Monday, 7 September 2015

Forget sex selection with IVF, try being grateful for a healthy baby

I THINK it’s disgraceful some parents are so desperate for a child of one particular sex that they are willing to go overseas for expensive and invasive IVF.

They call it family balancing. I call it vanity parenting, the wish to perfectly reproduce yourselves in your children.

Psychologists call it “gender disappointment”. It’s now a recognised disorder reflecting the anguish some people feel when they find out they are having a baby of the “wrong” sex.

What ever happened to people just being grateful for having a healthy child and leaving it at that?

I have friends who have desperately ill children who would give anything for a healthy child of either sex.

Illness is something that has a way of teaching us what’s really important in life. And being able to order a girl or a boy baby like a pepperoni pizza shouldn’t be important to anyone.

I have other friends who are in their early 40s and who are realising they may never bear children of their own. They’d also be happy for a healthy child of either sex.

So I am not very sympathetic to those who make baby-making more complicated than it needs to be for their own selfish ends.

Now, I should make it clear that I am talking about sex selection for family reasons, not for medical reasons.

There are some very good medical reasons why some couples want to choose the sex of their baby, such as a genetic predisposition to haemophilia or cystic fibrosis, which are more prevalent in one sex.

But wanting to choose the sex just because of a desire for a girl after a string of boys is simply ridiculous.

Despite that, the number of Australians travelling to the United States to select the sex of their baby via IVF has doubled in five years.

As I see it, being a male or a female is not a disability. Sure, you might want a certain mix of children, but to impose your superficial wants on nature seems to me to be somewhat immoral.

There is a big gap in my mind between vaguely wanting a boy or a girl, and making it a biological imperative.

Surely there is a slippery slope here: once we let people choose babies on the basis of sex, what’s to stop selection on the basis of hair colour or height or intelligence?

Alarmingly, the National Health and Medical Research Council is reviewing the guidelines that made this process illegal in this country in 2005.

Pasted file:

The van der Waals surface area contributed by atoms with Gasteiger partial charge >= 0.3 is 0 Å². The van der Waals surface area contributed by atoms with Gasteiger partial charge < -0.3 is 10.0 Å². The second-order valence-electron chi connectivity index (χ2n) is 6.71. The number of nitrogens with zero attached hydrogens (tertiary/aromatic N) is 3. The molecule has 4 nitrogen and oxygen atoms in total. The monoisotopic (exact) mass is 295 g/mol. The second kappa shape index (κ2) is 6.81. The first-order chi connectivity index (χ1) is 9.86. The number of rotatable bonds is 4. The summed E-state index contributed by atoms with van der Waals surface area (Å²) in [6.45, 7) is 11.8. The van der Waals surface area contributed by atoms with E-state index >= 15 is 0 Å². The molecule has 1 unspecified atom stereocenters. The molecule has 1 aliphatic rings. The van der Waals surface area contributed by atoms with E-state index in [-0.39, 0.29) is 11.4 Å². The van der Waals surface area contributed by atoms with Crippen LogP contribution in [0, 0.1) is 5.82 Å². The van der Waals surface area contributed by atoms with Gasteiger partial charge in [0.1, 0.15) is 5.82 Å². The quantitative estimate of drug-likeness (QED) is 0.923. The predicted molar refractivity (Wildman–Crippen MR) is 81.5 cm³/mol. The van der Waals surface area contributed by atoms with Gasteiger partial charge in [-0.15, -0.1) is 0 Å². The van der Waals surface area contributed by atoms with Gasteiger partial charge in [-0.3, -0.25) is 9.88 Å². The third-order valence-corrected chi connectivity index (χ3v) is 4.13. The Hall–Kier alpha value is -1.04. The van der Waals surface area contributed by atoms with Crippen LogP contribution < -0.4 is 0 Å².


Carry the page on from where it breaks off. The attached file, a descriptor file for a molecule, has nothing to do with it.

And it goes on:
What worries me is that a lot of the decisions to choose a boy or a girl are based on quite sexist notions of what children of each sex are like.

So a family have a number of boys and goes to the US seeking a girl because they think she is going to be more nurturing and less rough? What if she’s not? What then?

They can’t hand her back. It seems they may be setting themselves up for a lifetime of disappointment.

In any case, experts say that in this country, 80 per cent of families turn to experts because they want a girl, which is pretty offensive to boys.

For instance, an Adelaide woman has been in the media this week saying she was “depressed” when she found out she was pregnant for the third time with a son.

“Having a little girl was important to my husband and I wanted to have that mother-daughter bond,” she said.

The woman went on to have the boy, then went overseas to get help to conceive a girl, who is now 15 months.

“There isn’t anything missing any more,” she said.

I think that is very concerning. A mother of three healthy boys who still feels that is not enough is something that should be fixed with therapy, not a trip to a foreign IVF clinic.

Rather than indulge such feelings by making sex selection legal in Australia, the real motivation should be questioned.

Are they making decisions based on outdated stereotypes? Is there a racial or cultural aspect to their decision?

I worry, too, that making sex selection legal here will further legitimise those who abort a healthy foetus solely because it is the wrong sex.

It’s not common, but we know it does happen. A Victorian couple aborted twin boys a few years ago as they already had three sons.

They are now looking at treatment in the US. Tragically, they had previously lost a girl soon after birth and wanted another girl.

You would think that a couple who had been through that sort of tragedy would be grateful for another child of any sex. But no, in this age of gender disappointment, it seems not.

As I see it, the existence of a human being should be based on whether the child is wanted and can be cared for, not whether it is a boy or a girl.

There’s no certainty when it comes to sex selection, and there should never be. It’s one of the last great mysteries of parenthood and birth.

As I’ve said before, the stork might make deliveries, but he shouldn’t take orders.